Moniflex has been the material of choice among manufacturers of passenger rail coaches and trams beginning as early as in the 1930s. It is the only insulation that can be considered a true vehicle insulation; all other materials have their origins in the building industry where weight normally does not matter.
With the introduction of high-speed trains, the weight saving which is possible with Moniflex has contributed to its popularity. Add to that, the ease with which Moniflex can be worked and installed, coupled with the recyclability at the end of the life of the vehicle, Moniflex is the most economical insulation alternative.
Moniflex was developed and first patented in the 1930s and has been in constant use for over 75 years. For more than those 75 years, it has been used by the Scandinavian vehicle industry as insulation in passenger rail vehicles. Over the years it has been refined and improved upon, particularly in the area of fire resistance. Thousands of coaches throughout Europe have been built or refurbished using Moniflex as primary insulation.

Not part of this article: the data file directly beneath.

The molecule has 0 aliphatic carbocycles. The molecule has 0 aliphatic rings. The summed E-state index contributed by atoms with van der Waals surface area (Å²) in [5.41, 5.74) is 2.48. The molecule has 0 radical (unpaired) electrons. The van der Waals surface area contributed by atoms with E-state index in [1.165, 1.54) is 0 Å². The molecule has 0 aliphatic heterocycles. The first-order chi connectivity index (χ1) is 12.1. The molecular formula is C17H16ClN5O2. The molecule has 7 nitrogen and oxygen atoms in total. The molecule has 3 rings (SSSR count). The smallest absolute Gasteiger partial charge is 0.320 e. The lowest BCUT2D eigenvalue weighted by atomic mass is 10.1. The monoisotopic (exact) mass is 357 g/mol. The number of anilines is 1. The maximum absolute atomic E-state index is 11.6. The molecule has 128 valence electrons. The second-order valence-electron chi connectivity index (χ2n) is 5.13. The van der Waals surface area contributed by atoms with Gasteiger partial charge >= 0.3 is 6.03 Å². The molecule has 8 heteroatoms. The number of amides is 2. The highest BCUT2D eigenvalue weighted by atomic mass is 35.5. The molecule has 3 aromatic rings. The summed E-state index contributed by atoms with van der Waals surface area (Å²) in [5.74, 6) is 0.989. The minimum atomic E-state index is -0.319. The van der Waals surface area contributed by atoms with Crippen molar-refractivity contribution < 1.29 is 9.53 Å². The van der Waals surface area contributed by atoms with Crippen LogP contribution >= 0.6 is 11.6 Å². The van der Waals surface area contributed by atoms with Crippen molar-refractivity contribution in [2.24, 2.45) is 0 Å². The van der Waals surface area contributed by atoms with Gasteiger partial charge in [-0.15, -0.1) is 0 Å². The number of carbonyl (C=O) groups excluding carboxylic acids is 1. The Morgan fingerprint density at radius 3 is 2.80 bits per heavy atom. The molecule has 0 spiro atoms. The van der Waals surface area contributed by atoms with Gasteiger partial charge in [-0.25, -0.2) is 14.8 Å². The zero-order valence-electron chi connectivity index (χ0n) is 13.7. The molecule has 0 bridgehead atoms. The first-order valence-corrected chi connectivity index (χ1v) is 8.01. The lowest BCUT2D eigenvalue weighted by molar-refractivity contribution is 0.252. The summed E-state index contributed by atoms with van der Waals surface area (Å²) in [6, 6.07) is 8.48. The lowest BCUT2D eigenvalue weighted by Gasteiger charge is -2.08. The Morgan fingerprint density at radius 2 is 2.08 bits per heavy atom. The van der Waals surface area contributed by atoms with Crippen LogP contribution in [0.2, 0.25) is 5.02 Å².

Moniflex is made from the same, natural raw material as paper – cellulose. In view of present concerns about the environment and the use of natural resources, Moniflex has re-emerged as the obvious choice in insulation materials.
Moniflex as moisture barrier
By combining the non-absorbing Moniflex with another material such as glass-or mineral fibre, it is possible to ensure that the inevitable moisture which is the result of differences in inside and outside temperatures, only occurs in the Moniflex layers and is being drained of harmlessly. It also ensures that the fibre stays dry and retains its insulation properties.